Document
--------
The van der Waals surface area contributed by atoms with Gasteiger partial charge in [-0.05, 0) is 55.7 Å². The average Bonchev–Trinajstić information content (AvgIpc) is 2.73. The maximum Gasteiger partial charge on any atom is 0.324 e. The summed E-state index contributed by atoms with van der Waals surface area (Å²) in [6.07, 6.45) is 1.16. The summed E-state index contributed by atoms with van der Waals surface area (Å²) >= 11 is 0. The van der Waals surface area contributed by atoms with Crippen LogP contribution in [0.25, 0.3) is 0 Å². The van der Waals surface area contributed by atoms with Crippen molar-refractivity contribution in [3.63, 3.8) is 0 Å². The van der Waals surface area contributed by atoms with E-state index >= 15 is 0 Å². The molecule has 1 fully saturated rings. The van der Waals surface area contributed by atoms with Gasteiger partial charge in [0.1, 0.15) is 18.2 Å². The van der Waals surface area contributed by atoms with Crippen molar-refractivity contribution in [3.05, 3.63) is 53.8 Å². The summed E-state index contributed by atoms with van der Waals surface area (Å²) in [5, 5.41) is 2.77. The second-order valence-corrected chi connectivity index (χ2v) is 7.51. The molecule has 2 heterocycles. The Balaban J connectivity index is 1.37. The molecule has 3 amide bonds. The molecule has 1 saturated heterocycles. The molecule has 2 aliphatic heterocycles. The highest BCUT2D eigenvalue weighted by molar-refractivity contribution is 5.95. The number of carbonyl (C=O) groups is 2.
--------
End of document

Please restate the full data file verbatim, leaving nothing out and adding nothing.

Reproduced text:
The van der Waals surface area contributed by atoms with Gasteiger partial charge in [-0.05, 0) is 55.7 Å². The average Bonchev–Trinajstić information content (AvgIpc) is 2.73. The maximum Gasteiger partial charge on any atom is 0.324 e. The summed E-state index contributed by atoms with van der Waals surface area (Å²) in [6.07, 6.45) is 1.16. The summed E-state index contributed by atoms with van der Waals surface area (Å²) >= 11 is 0. The van der Waals surface area contributed by atoms with Crippen LogP contribution in [0.25, 0.3) is 0 Å². The van der Waals surface area contributed by atoms with Crippen molar-refractivity contribution in [3.63, 3.8) is 0 Å². The van der Waals surface area contributed by atoms with E-state index >= 15 is 0 Å². The molecule has 1 fully saturated rings. The van der Waals surface area contributed by atoms with Gasteiger partial charge in [0.1, 0.15) is 18.2 Å². The van der Waals surface area contributed by atoms with Crippen molar-refractivity contribution in [3.05, 3.63) is 53.8 Å². The summed E-state index contributed by atoms with van der Waals surface area (Å²) in [5, 5.41) is 2.77. The second-order valence-corrected chi connectivity index (χ2v) is 7.51. The molecule has 2 heterocycles. The Balaban J connectivity index is 1.37. The molecule has 3 amide bonds. The molecule has 1 saturated heterocycles. The molecule has 2 aliphatic heterocycles. The highest BCUT2D eigenvalue weighted by molar-refractivity contribution is 5.95. The number of carbonyl (C=O) groups is 2.